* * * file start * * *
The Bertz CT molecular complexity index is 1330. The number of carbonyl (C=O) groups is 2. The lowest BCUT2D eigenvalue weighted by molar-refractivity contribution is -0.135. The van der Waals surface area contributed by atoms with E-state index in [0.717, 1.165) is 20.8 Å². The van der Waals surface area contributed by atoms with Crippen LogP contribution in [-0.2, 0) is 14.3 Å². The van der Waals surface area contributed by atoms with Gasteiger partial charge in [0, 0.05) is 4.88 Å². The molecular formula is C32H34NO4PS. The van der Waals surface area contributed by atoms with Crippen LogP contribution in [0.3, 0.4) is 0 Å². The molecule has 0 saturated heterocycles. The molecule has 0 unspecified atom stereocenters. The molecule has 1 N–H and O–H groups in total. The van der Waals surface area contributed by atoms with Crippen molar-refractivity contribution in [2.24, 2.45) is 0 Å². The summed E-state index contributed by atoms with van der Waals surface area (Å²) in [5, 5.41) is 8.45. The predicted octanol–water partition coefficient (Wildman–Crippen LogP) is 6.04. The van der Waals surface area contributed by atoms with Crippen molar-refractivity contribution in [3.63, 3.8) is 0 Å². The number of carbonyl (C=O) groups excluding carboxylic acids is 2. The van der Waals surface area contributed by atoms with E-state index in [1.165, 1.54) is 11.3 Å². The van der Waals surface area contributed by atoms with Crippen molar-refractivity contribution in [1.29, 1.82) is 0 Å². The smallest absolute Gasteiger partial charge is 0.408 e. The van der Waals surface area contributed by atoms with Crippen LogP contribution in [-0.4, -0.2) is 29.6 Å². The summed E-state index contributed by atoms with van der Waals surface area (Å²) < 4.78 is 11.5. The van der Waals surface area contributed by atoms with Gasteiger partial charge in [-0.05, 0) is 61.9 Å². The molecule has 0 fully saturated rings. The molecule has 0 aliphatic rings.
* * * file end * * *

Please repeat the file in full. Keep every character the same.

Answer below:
The Bertz CT molecular complexity index is 1330. The number of carbonyl (C=O) groups is 2. The lowest BCUT2D eigenvalue weighted by molar-refractivity contribution is -0.135. The van der Waals surface area contributed by atoms with E-state index in [0.717, 1.165) is 20.8 Å². The van der Waals surface area contributed by atoms with Crippen LogP contribution in [-0.2, 0) is 14.3 Å². The van der Waals surface area contributed by atoms with Gasteiger partial charge in [0, 0.05) is 4.88 Å². The molecular formula is C32H34NO4PS. The van der Waals surface area contributed by atoms with Crippen LogP contribution in [0.3, 0.4) is 0 Å². The molecule has 0 saturated heterocycles. The molecule has 0 unspecified atom stereocenters. The molecule has 1 N–H and O–H groups in total. The van der Waals surface area contributed by atoms with Crippen molar-refractivity contribution in [2.24, 2.45) is 0 Å². The summed E-state index contributed by atoms with van der Waals surface area (Å²) in [5, 5.41) is 8.45. The predicted octanol–water partition coefficient (Wildman–Crippen LogP) is 6.04. The van der Waals surface area contributed by atoms with Crippen molar-refractivity contribution in [3.63, 3.8) is 0 Å². The number of carbonyl (C=O) groups excluding carboxylic acids is 2. The van der Waals surface area contributed by atoms with E-state index in [1.165, 1.54) is 11.3 Å². The van der Waals surface area contributed by atoms with Crippen molar-refractivity contribution in [1.29, 1.82) is 0 Å². The smallest absolute Gasteiger partial charge is 0.408 e. The van der Waals surface area contributed by atoms with Crippen LogP contribution in [-0.4, -0.2) is 29.6 Å². The summed E-state index contributed by atoms with van der Waals surface area (Å²) < 4.78 is 11.5. The van der Waals surface area contributed by atoms with Gasteiger partial charge in [-0.05, 0) is 61.9 Å². The molecule has 0 fully saturated rings. The molecule has 0 aliphatic rings.